Good design that’s doing good

Flat pack refugee shelter wins Design of the Year Award


A skyline.
The moon
The Better Shelter tent

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Better Shelter, a flat-pack temporary emergency refugee shelter project supported by IKEA Foundation, has been awarded ‘Beazley Design of the Year’ by London’s respected Design Museum.

Better Shelter was selected winner of both the architecture category, and the overall prize for its “outstanding contribution towards the global issue of population displacement”.

A refugee child playing amongst washing hanging to dry between two rows of Better Shelters.

Safe and durable

The solar-powered Better Shelter is a weatherproof temporary shelter that can be assembled without tools in four hours. It’s made of recyclable plastic, has an expected lifespan of three years, and can accommodate five people. It costs more than refugee tents, but offer important things the tents don’t, such as privacy, security, electricity and durability – it lasts six times longer than a typical emergency tent.

During the prototype phase, several refugee families tested and gave input that improved the shelter’s design.

A Better shelter that has been assembled in a photographic studio
Close up of the lockable door on the better shelter, something that makes life in camps much safer.

Lockable door for safety

Inside shot of Better shelter showing the room dividers that create privacy.

Room dividers for privacy

Close up of the solar cell that created electricity for the Better Shelter temporary weatherproof shelter.

Electricity from solar-power

Changing lives around the world

Better Shelter has already changed the lives of thousands of refugees around the world. Since production started in 2015, approximately 15,000 Better Shelters have been delivered around the world. Thanks to the shelters’ modular design, they are also being used as healthcare centres.

“It shows the power of design to respond to the conditions we are in and transform them. Innovative, humanitarian and implemented, Better Shelter has everything that a Beazley Design of the Year should have,” said jury member Jana Scholze of Kingston University.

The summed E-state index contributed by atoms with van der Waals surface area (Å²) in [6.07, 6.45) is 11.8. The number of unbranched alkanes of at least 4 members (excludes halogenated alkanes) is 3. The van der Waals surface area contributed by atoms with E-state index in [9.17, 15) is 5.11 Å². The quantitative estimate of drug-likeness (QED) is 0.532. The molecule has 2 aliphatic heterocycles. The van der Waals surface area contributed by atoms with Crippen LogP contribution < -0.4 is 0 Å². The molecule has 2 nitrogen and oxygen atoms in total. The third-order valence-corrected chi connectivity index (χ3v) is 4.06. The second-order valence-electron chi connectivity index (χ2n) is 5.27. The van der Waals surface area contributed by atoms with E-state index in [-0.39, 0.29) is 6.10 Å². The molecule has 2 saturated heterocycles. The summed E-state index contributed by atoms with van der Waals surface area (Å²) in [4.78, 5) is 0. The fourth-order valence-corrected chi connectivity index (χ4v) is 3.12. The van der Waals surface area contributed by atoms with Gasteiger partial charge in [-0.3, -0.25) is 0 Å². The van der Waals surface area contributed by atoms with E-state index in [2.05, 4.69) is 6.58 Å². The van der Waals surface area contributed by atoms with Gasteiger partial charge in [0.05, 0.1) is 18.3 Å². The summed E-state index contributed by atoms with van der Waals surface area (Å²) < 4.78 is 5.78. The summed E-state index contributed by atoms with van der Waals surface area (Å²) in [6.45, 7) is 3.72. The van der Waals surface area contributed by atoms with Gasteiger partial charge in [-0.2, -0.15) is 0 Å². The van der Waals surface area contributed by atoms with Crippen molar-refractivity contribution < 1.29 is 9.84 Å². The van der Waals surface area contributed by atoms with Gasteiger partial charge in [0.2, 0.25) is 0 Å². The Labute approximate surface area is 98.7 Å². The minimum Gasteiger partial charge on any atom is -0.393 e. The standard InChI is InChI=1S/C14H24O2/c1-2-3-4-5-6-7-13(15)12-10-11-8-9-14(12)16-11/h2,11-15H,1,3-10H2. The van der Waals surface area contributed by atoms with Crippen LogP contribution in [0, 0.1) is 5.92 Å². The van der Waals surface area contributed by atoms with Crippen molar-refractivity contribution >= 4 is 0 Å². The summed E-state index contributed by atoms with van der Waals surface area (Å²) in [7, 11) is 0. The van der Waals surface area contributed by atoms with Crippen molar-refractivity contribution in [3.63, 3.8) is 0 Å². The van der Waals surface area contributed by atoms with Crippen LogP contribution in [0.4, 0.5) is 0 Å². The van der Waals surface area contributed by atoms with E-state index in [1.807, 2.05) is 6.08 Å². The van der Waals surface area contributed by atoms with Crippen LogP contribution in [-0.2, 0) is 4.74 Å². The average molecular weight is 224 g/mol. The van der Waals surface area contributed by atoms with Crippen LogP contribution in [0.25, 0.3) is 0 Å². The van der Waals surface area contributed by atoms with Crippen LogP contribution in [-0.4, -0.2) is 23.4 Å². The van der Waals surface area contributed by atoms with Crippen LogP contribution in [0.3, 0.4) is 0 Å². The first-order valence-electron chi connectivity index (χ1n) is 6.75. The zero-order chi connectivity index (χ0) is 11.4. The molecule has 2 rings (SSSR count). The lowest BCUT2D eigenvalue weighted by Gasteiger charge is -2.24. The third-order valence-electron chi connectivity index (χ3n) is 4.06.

It shows the power of design to respond to the conditions we are in and transform them.


Support from IKEA

The shelter has been developed by the Swedish social enterprise Better Shelter, in collaboration with the United Nations Refugee Agency (UNHCR), with funding from the IKEA Foundation. IKEA of Sweden developers have contributed with support, advice and testing.

“IKEA Foundation is an invaluable partner in this project, and having access to the IKEA technical and logistics expertise is important to us,” says Märta Terne, Head of Marketing and Communication at Better Shelter.

4 hours in 2 minutes …

Watch the Better Shelter being assembled without tools in four hours (in just two minutes).

What is IKEA Foundation?

IKEA Foundation is the philanthropic arm of INGKA Foundation, the owner of INGKA Holding B.V. (owner of the largest IKEA franchisee). The IKEA Foundation aims to improve opportunities for children and youth in some of the world’s poorest communities by focusing on four fundamental areas of a child’s life: a place to call home; a healthy start in life; a quality education; and a sustainable family income.

IKEA Foundation is also helping these communities fight and cope with climate change. By working with very strong strategic partners such as Handicap International, IKEA Foundation can use innovative approaches to achieve large-scale results for children.

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